"With no reason to do so, the Russian leadership allows itself to boldly interfere in the internal affairs of Ukraine," Turchynov said. "Russia supports terrorism in our country at the state level."
Top U.S. officials -- including President Barack Obama -- on Thursday vowed more punitive international actions targeting Russia's economy if Moscow, in their view, continues to escalate rather than de-escalate the situation.
U.S. Secretary of State John Kerry called Russia's actions "a full-throated effort to actively sabotage the democratic process through gross external intimidation."
"If Russia continues in this direction," he added, "it will not just be a grave mistake, it will be an expensive mistake."
According to senior U.S. officials, additional U.S. sanctions against Russia could come as early as Friday.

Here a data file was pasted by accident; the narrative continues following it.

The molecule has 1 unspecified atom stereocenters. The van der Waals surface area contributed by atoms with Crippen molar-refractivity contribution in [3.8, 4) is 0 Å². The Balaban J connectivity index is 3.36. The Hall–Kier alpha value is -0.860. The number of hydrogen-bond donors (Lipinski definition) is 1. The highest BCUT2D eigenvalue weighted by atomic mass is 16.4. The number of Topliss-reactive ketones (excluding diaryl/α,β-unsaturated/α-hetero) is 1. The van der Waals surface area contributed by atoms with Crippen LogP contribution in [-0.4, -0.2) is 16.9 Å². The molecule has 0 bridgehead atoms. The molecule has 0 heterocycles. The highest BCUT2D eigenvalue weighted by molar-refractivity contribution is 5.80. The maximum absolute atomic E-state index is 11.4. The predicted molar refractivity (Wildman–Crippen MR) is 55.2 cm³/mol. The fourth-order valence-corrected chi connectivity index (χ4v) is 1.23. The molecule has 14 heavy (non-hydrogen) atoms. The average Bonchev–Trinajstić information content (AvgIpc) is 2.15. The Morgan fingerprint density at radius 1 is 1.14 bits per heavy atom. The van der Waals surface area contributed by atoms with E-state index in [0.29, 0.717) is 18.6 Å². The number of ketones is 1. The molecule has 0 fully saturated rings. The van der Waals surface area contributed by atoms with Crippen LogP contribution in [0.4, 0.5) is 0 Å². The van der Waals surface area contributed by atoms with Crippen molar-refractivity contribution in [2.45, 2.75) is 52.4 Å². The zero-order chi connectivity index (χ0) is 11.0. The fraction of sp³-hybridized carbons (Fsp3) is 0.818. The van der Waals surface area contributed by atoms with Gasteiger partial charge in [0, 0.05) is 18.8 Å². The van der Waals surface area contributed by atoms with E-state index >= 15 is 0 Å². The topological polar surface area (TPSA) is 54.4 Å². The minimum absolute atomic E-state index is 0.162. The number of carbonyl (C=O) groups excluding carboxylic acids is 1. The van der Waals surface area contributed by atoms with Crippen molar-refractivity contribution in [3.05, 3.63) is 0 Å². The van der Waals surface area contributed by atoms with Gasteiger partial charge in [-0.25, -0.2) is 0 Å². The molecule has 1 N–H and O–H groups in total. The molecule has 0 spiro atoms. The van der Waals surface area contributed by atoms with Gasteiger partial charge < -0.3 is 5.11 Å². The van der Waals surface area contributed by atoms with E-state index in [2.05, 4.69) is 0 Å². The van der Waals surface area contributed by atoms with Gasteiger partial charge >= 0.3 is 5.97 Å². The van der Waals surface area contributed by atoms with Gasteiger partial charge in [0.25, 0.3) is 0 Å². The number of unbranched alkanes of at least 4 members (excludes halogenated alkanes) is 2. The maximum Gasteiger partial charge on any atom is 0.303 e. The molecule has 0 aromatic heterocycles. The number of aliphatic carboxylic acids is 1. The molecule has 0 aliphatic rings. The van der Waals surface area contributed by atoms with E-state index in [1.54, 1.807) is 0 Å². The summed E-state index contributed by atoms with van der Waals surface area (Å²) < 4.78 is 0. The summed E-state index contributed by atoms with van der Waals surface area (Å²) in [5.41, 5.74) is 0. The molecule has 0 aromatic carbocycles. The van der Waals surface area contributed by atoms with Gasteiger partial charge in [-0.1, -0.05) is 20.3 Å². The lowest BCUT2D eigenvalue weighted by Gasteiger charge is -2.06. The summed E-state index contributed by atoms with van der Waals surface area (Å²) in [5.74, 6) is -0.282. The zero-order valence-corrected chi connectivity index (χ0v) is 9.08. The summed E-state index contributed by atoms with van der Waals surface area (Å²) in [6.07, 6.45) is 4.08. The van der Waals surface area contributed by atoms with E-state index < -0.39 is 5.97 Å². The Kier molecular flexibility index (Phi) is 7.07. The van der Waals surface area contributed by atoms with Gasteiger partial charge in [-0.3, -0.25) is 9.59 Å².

Among the targets for the new sanctions are key Putin allies, high-profile Russian oligarchs and possibly Russian institutions and companies, the officials told CNN.
The new sanctions "will be an escalation," said one U.S. official.
More violence in eastern Ukraine
Fresh clashes Thursday only underscored the volatility of the situation, especially with a reported 40,000 Russian troops positioned near the Ukraine border.
That includes the killing of the five pro-Russian militants and the destruction of three checkpoints around Slavyansk, according to the government in Kiev. A police officer was also injured, the Interior Ministry said.
Meanwhile, Stella Horosheva -- a spokeswoman for the self-appointed pro-Russian mayor of Slavyansk, Vyacheslav Ponomaryov -- said an attack at an impromptu roadway checkpoint outside the city took the life of one pro-Russian militiaman and wounded another.
The pro-Russian unit at the checkpoint told CNN that armored vehicles came to the roadblock but didn't fire, with locals setting fire to tires to prevent them from passing.
The unit said a sniper killed one member of the "self-defense" group and injured another on their way home from an overnight stint at the barricade. Ponomaryov, visiting the site, also said a sniper killed one of the pro-Russian activists.